When Mr. C. first planted the standard of the Cross at Burnham, in the year 1791, Satan's agents were in an uproar-the house was surrounded-the hearers were pelted with rotten eggs, &c.; and, so great was the malice of the enemies, that the stock of rotten eggs being exhausted, they actually used good ones. Mr. C. was burnt in effigy by an immense crowd one evening when preaching there, and after service, having to pass through the crowd, there was a general outcry, and when he was getting over the stile at the church-yard, some wretch endeavoured to throw a band of straw, which had been well pitched and formed into a ring of fire, over his head, that it might fall on his shoulders and injure him! Providentially, it went beyond its object. The cruel are cowards, and the trembling hand of guilt could not take a steady aim. The wretch ran to hide his guilty head among the crowd. Mr. C. stood coolly and calmly on the stile, and, with a firm and exalted voice, exclaimed, "Why does he run away? why is he afraid? the guilty alone are cowards-I do not run." He then addressed the multitude in a strain of kind, bold, and winning eloquence-they were ashamed-melted away, and opposition so public and noisy ceased. Still the devil was not quiet; the present place of worship was built, and the children of darkness could not bear to see the light of Gospel truth beaming and the day advancing. Petty malice now vented itself in paltry interruptions. Birds were let loose
to put out the candles, &c. One circumstance I have heard him relate, which was highly characteristic. On one occasion, a young man disturbed the worship by the barking of a dog. This was repeated again and again. Mr. C.'s keen eye detected the offender. He closed the Bible, came out of the pulpit, went directly to the young man, and said, "Sir, I desire you will take that dog out of your pocket, whose ears you have been pinching to make him disturb the worship of God." At first the youth denied. Mr. C. said, "I insist, sir, on your standing up." The little dog was found in his pocket, and he was overwhelmed with confusion. Mr. Cooke then addressed him to this effect: "You are by profession a gentleman, and the son of a magistrate, and I am sure your father would be greatly grieved at your illegal conduct. You have broken the laws of your country, by which we are secured in the peaceable worship of God, agreeably to the dictates of our own consciences, and your offence is highly aggravated by your station and profession: it is not, however, our wish to punish or to exact penalty; we only desire to be permitted quietly to worship God; and, on one consideration, I will overlook your offence-that is, that you and your companions sit quietly there till the service is closed, that you promise solemnly never to disturb us again-and that you beg pardon of the congregation by saying, that you are sorry that you have interrupted them." The terms were gratefully accepted, and no material interruption was ever afterwards attempted.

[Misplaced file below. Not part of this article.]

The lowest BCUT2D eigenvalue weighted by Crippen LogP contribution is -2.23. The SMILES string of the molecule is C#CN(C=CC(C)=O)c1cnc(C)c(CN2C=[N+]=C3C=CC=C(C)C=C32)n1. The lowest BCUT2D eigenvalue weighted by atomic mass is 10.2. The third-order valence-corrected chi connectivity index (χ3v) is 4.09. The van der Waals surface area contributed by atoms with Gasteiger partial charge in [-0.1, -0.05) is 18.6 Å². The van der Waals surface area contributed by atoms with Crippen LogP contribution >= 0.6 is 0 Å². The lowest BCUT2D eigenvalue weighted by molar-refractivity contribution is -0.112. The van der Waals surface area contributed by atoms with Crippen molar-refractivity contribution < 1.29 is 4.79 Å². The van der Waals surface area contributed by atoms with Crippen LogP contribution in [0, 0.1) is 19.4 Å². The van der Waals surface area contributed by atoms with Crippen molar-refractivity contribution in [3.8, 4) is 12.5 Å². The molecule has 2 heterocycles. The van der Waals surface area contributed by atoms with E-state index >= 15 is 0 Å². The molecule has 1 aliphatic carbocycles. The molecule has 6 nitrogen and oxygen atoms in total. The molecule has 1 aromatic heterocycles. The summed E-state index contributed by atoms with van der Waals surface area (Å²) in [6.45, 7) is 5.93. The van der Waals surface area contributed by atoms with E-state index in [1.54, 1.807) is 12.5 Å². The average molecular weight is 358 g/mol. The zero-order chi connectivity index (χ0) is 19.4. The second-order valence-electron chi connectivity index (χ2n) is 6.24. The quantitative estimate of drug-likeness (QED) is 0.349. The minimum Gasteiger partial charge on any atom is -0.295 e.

THE EFFECT OF MR. COOKE'S ZEAL IN VILLAGE PREACHING, UPON THE MIND OF A NEIGHBOUR
A highly interesting incident stood connected with Mr. Cooke's early and zealous village labours. The late Rev. E. Townsend, the former Vicar of Bray, mentioned to more than one of Mr. Cooke's friends, that he was first led to serious thought by noticing Mr. Cooke's zealous and ardent labours in the villages. Mr. Townsend, at the time alluded to, was quite a man of the world; much engaged in cricket and other sports. He was led, as he expressed himself, to ask such questions as these :-What does this young minister see in religion, and in the souls of men, that I do not see?
thy grace, to spee may become godliness.
Important to him than it villages, through the darkpel, and he receives nothing